So today is the second time this month that my rating percentage had dropped suddenly on Helium and I have lost my rating star.
To be more accurate, I did some rating and regained my star, then had it climb to two stars before it dropped to one and then none.
And this just makes me more likely to focus on Associated Content, abandoning Helium to its own graces.
It did not take a cracked crystal ball to be able to predict that a pattern like this was going to happen on Helium. Tying the earnings into the rating star system means that to get paid, you have to have a rating star. And the month-end bonus, which is not a lot to me (just three dollars) is a lot to some, ensures a frenzy of ratings at the end of every month as those people who are close to the edge rate rapidly to trying to get it.
What this means to a regular writer is that if you have work up on Helium is that you have to check in everyday to check your rating star and periodically have to rate (instead of writing) to maintain your earnings there. All this has done (ignoring the fact that those who are earning are earning more pennies than before) is to make the other writing sites, such as Associated Content look better than before.
I guess my biggest problem is that rates that were worth a rating star earlier this week, then two stars, are worth nothing today. It is like playing the stock market in terms of frustration.
Before you ask: no, I did not drop in the number of rates that I have done. Quite literally, rates that I did that were good quality earlier this month are now considered bad quality rates.
Helium has always played it close to the vest when it comes to defining what is a quality rate. But I think that it is safe to say that a quality rate must somehow tie into what the average rate looks like. Either the average quality has gone up or the system is awash in poor ratings.
Those who know my opinionated personality will be able to guess what I think.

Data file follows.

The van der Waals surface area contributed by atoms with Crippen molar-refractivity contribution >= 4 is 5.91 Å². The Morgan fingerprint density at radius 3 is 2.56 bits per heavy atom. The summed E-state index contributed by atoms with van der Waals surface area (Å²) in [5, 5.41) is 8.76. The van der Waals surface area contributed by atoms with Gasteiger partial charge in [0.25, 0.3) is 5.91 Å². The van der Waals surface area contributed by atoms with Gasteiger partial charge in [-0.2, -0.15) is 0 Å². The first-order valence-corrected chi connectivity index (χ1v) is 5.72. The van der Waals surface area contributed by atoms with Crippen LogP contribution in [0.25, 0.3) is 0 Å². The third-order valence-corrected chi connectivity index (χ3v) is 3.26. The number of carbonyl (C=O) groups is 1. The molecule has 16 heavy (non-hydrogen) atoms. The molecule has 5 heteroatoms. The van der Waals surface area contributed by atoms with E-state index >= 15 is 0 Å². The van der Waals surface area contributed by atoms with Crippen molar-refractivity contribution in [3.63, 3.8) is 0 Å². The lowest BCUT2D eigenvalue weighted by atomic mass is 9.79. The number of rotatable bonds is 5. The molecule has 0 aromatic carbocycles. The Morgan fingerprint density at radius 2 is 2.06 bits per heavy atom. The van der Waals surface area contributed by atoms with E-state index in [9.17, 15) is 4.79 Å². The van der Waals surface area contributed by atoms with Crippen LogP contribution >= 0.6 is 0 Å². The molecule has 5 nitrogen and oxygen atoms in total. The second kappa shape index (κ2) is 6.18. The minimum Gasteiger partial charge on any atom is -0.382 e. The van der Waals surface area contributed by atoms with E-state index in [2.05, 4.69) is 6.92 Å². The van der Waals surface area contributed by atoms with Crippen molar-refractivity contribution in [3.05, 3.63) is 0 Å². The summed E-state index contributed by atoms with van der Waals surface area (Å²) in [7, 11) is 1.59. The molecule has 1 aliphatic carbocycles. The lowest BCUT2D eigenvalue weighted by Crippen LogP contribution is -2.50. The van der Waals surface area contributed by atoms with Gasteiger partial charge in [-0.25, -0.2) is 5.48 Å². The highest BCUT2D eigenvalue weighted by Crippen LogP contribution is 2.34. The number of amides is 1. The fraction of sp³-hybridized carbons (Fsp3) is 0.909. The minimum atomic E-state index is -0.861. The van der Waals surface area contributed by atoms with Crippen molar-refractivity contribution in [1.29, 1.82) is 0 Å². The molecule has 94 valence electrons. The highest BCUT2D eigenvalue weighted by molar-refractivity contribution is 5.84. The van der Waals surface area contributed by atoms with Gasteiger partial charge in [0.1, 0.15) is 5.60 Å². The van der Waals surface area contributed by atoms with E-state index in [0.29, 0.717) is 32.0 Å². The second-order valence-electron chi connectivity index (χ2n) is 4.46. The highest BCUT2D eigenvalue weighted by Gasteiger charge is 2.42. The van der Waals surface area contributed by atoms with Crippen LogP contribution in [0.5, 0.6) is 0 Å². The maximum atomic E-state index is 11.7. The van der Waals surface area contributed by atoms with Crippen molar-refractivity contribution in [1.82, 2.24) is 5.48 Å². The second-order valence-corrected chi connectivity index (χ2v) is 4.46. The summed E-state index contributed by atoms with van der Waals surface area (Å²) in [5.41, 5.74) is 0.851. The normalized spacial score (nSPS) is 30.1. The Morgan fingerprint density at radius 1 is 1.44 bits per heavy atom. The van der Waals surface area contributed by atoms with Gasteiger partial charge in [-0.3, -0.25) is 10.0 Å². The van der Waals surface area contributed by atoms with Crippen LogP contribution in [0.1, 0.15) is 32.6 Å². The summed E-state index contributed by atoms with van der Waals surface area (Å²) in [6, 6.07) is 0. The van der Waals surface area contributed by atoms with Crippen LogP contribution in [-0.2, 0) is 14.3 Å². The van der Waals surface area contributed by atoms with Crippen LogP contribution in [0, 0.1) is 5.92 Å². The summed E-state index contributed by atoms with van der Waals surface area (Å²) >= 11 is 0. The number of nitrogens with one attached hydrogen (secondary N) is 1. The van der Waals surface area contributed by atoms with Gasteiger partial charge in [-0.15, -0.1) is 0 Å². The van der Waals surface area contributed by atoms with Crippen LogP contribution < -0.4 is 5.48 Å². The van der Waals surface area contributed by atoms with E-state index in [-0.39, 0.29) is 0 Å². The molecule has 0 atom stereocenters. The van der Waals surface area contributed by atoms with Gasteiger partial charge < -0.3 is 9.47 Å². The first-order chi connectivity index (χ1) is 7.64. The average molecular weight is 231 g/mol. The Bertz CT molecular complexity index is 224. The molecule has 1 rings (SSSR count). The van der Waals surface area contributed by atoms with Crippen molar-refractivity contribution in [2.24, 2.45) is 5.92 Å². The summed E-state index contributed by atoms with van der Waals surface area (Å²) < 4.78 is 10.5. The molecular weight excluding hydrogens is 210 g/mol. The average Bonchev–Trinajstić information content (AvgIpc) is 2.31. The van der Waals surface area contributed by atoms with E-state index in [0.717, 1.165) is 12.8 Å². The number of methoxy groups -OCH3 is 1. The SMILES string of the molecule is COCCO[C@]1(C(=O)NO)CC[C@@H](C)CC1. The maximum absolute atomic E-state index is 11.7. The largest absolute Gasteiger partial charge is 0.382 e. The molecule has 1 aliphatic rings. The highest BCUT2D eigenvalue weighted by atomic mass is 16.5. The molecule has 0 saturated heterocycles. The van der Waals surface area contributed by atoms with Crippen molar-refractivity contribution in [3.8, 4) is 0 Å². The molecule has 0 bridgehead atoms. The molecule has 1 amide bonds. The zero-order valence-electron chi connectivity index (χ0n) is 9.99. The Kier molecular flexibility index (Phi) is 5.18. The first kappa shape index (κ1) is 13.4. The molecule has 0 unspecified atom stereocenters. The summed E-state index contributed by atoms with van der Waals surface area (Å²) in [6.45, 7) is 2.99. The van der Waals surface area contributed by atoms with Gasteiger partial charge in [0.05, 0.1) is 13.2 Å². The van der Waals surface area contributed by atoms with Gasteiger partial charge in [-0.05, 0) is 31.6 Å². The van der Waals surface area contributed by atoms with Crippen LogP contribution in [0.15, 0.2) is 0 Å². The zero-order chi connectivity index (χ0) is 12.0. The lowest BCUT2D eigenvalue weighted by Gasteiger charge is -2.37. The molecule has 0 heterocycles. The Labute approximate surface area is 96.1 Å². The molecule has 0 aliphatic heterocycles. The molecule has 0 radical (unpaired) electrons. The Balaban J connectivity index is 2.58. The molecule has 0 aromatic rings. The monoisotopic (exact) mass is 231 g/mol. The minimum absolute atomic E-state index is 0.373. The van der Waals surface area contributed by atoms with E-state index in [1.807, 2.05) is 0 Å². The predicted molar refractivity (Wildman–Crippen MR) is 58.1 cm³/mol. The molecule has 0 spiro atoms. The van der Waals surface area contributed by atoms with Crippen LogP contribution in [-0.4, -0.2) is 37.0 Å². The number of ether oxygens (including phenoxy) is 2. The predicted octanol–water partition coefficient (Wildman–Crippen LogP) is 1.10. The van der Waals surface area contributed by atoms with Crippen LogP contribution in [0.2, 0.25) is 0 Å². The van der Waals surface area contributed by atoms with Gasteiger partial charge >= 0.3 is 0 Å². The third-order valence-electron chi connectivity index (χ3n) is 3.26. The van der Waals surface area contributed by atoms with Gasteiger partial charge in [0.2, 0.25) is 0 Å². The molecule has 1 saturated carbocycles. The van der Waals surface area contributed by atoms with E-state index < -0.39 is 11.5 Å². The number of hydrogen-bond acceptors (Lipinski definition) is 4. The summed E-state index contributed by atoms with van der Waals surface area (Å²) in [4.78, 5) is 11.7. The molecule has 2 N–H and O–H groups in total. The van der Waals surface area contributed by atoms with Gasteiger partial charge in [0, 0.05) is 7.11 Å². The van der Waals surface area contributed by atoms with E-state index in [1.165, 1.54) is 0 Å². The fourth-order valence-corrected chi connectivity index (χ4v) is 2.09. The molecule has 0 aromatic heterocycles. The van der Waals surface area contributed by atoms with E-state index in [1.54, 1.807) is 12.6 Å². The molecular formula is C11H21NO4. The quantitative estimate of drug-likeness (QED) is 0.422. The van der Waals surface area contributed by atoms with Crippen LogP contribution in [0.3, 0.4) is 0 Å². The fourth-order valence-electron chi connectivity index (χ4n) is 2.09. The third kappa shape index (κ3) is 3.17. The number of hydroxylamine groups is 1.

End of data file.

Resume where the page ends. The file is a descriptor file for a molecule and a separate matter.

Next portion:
So given the fact that I keep losing rating stars, I have to decide whether I should stick around on Helium or focus my time and energy elsewhere.
I figure that I have to spend ten mintues a day rating articles to be safe. And that is everyday.
(For those of you who are curious, my wife [the elementary art school teacher] is on vacation this week and next week; she is also tying up the only computer with internet access to do reasearch on her family tree; my computer time is limited until school starts again. But then again, I am a college student, Helium should not even be able to make me think about the following.)
So we are looking at fifteen hours of rating over a ninety day period. This is fifteen hours of writing that I do not get to do.
For someone with a thousand articles on Helium, this might not be a bad deal. Or maybe it is a bad deal. Lets assume that the average article on Helium is worth fifty cents a year. Lets assume everyone needs to do the same amount of rating (ten minutes a day); converting this to an hourly wage: 2.78 an hour.
(In my case, I figure with the number of articles I have and my income that rating pays about a dollar an hour. It is just too bad that writing an article actually takes time and my potential income from writing is actually higher than that, even if I am just writing for the college newspaper.)
And this is why I and many other writers on Helium were against the idea of tying the daily revenue share (the pennies) into the maintaining a rating star in the first place. It redefined the term "active member" to mean something much different than what it originally was.
Today, the active member has to be working on the site at least ten minutes a day. Just to earn a few pennies.
I understand why Helium did it; but as a small time writer without a lot of articles on Helium, it is probably not in my best interest to remain active on Helium.
To say that I am frustrated would be an understatement.